- The Washington Times - Tuesday, January 2, 2018

American forces in Afghanistan will pursue a more aggressive battle plan for the 16-year conflict in the coming year, with U.S. troops more engaged in the fight against the Taliban and other extremist groups for the first time since President Obama officially ended combat operations four years ago.

U.S. Central Command chief Gen. Joseph Votel outlined details of the American battle plan in Afghanistan on Tuesday, a battle plan which will depend heavily on the new influx of U.S. troops into the country approved by President Trump late last year. The near-term goal for the roughly 3,900 U.S. servicemembers heading into Afghanistan will be to give Afghan security forces a significant advantage in this year’s upcoming fighting season, Gen. Votel said.

American and NATO commanders intend to “focus on offensive operations and … look for a major effort to gain the initiative very quickly as we enter into the fighting season,” the general said in an interview with The Associated Press.

Afghan security forces, with ramped-up assistance from the U.S. and NATO-led coalition, must “keep the pressure on all the time and work to gain the upper hand as quickly as we can. So that as we get into this next fighting season we can build on the initiative,” Gen. Votel said.

Past U.S.-Afghan military offensives have failed to end the long conflict with the Taliban and other Islamist groups, and Mr. Trump’s new approach risks a new spike in U.S. casualties in what is already the longest conflict in U.S. history.

Officials at coalition headquarters in Kabul on Tuesday confirmed an American soldier was killed and four were wounded in eastern Afghanistan’s violent Nangarhar province on New Year’s Day. The U.S. casualty is the first official American death in Afghanistan of 2018.

Gen. Votel’s more aggressive posture echoes comments from Gen. John Nicholson, the top American commander in the country, who predicted Afghan and allied forces would be able to reclaim 80 percent of the country from Taliban control over the next two years.

“Currently, [Kabul] controls about two-thirds of the population … so we would like to see that increase to at least 80 percent,” he told reporters at the Pentagon in November.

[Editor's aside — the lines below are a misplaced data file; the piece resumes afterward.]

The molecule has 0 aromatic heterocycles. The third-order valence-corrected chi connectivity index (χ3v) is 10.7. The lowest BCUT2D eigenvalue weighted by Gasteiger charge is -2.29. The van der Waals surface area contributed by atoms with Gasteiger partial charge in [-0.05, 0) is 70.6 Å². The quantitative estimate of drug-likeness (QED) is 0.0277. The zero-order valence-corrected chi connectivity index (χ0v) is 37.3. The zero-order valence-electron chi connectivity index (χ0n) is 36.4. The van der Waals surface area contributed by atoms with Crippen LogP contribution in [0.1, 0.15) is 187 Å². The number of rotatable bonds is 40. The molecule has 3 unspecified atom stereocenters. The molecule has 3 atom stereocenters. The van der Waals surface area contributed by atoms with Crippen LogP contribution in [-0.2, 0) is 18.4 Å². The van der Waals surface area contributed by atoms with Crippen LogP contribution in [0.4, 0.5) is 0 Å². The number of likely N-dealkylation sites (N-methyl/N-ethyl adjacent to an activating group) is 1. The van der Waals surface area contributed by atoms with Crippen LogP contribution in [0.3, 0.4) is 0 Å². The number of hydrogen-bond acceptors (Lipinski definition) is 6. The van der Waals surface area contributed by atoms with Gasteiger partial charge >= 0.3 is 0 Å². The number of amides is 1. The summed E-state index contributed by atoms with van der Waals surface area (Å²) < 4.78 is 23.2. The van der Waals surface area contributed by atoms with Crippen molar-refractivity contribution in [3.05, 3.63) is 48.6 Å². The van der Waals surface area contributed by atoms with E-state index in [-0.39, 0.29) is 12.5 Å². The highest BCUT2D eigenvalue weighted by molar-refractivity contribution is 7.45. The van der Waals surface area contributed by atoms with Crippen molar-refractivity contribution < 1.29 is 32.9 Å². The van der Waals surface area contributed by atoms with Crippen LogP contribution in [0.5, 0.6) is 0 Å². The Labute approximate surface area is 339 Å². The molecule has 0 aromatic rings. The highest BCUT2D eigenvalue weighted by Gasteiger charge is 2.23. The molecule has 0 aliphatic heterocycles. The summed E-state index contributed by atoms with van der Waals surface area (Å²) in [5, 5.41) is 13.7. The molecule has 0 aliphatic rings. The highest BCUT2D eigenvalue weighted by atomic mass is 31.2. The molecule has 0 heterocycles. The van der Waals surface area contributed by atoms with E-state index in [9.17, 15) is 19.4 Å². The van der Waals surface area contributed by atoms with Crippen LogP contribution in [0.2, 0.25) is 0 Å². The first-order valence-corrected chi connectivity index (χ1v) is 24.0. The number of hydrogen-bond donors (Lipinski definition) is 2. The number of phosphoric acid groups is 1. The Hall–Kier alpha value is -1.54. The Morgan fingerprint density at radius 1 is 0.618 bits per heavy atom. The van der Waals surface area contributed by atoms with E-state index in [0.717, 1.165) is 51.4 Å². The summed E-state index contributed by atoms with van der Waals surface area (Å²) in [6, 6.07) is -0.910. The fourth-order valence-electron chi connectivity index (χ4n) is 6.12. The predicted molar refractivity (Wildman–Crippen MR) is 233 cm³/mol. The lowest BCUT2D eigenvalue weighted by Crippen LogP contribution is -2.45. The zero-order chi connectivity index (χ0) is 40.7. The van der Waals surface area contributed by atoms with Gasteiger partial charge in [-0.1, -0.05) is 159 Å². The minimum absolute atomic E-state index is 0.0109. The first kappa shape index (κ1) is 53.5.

The two-year goal coincides with a slew of nationwide parliamentary and district-level elections, culminating in Afghanistan’s 2019 presidential elections.

Nearly 11,000 soldiers, sailors, Airmen and Marines have been stationed in Afghanistan since the U.S. and its European allies transitioned from combat operations in the country to a military advisory role in 2014. Roughly 8,400 U.S. troops are assigned to the NATO-led military adviser mission dubbed Operation Resolute Support.

The remaining number of American troops, mostly U.S. special operations units, were conducting direct counterterrorism missions against the Taliban and Islamic State under Operation Freedom’s Sentinel. But last August, Mr. Trump ordered a 3,900-man troop surge into Afghanistan, as part of the administration’s new war strategy for the country.

As part of that surge, Army officials announced the 4th Infantry Division’s 2nd Infantry Brigade Combat Team and 1st Stryker Brigade Combat Team would be heading into Afghanistan for the spring fighting season.

James Stavridis, a retired Navy admiral who served as the top U.S. commander for NATO from 2009 until 2013, told the AP that the ultimate goal in Afghanistan remains the same: forcing the Taliban to join talks seeking a long-term peace deal.

“There is a slightly better than even chance that there are some new factors which move us toward the possibility of a successful outcome,” Mr. Stavridis, now dean of The Fletcher School of Law and Diplomacy at Tufts University, told the news service. Those changes, he said, include the elimination of troop withdrawal timelines and Taliban fatigue.

“I think [the Taliban] are tired, too. This is also a 17-year war for them,” Mr. Stavridis said, but suggested any settlement will require compromise. “Is this going to be a sweeping victory? No. But I think the odds are much higher of getting them to the negotiating table.”

⦁ This article was based in part on wire service reports.

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